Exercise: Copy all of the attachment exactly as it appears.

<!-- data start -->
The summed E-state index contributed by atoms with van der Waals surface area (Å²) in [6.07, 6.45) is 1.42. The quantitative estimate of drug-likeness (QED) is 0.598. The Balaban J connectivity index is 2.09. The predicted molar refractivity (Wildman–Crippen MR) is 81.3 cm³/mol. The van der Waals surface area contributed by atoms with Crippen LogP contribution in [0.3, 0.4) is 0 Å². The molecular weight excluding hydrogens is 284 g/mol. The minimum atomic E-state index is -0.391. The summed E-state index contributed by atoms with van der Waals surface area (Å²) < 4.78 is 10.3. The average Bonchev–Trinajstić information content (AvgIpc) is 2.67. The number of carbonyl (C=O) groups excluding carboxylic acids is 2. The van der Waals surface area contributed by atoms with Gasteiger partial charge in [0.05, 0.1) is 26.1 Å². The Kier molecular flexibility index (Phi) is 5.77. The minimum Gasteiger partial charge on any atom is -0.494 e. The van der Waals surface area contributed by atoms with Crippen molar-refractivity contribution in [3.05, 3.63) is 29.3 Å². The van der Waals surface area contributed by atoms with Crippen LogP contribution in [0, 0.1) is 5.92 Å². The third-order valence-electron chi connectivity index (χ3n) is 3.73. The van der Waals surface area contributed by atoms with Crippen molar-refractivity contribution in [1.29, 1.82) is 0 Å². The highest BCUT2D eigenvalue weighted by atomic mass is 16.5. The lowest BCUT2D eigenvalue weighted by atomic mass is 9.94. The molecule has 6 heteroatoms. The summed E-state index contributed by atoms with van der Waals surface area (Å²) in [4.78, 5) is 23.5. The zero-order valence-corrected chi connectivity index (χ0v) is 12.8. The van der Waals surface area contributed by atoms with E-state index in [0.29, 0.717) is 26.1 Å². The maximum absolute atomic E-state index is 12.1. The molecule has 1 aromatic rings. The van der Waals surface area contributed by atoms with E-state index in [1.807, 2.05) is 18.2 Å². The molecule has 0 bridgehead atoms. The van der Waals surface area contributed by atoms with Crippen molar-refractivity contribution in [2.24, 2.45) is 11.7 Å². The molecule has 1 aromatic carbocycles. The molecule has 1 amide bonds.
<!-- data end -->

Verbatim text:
The summed E-state index contributed by atoms with van der Waals surface area (Å²) in [6.07, 6.45) is 1.42. The quantitative estimate of drug-likeness (QED) is 0.598. The Balaban J connectivity index is 2.09. The predicted molar refractivity (Wildman–Crippen MR) is 81.3 cm³/mol. The van der Waals surface area contributed by atoms with Crippen LogP contribution in [0.3, 0.4) is 0 Å². The molecular weight excluding hydrogens is 284 g/mol. The minimum atomic E-state index is -0.391. The summed E-state index contributed by atoms with van der Waals surface area (Å²) < 4.78 is 10.3. The average Bonchev–Trinajstić information content (AvgIpc) is 2.67. The number of carbonyl (C=O) groups excluding carboxylic acids is 2. The van der Waals surface area contributed by atoms with Gasteiger partial charge in [0.05, 0.1) is 26.1 Å². The Kier molecular flexibility index (Phi) is 5.77. The minimum Gasteiger partial charge on any atom is -0.494 e. The van der Waals surface area contributed by atoms with Crippen molar-refractivity contribution in [3.05, 3.63) is 29.3 Å². The van der Waals surface area contributed by atoms with Crippen LogP contribution in [0, 0.1) is 5.92 Å². The third-order valence-electron chi connectivity index (χ3n) is 3.73. The van der Waals surface area contributed by atoms with Crippen molar-refractivity contribution in [1.29, 1.82) is 0 Å². The highest BCUT2D eigenvalue weighted by atomic mass is 16.5. The lowest BCUT2D eigenvalue weighted by atomic mass is 9.94. The molecule has 6 heteroatoms. The summed E-state index contributed by atoms with van der Waals surface area (Å²) in [4.78, 5) is 23.5. The zero-order valence-corrected chi connectivity index (χ0v) is 12.8. The van der Waals surface area contributed by atoms with E-state index in [0.29, 0.717) is 26.1 Å². The maximum absolute atomic E-state index is 12.1. The molecule has 1 aromatic rings. The van der Waals surface area contributed by atoms with E-state index in [1.807, 2.05) is 18.2 Å². The molecule has 0 bridgehead atoms. The van der Waals surface area contributed by atoms with Crippen molar-refractivity contribution in [2.24, 2.45) is 11.7 Å². The molecule has 1 aromatic carbocycles. The molecule has 1 amide bonds.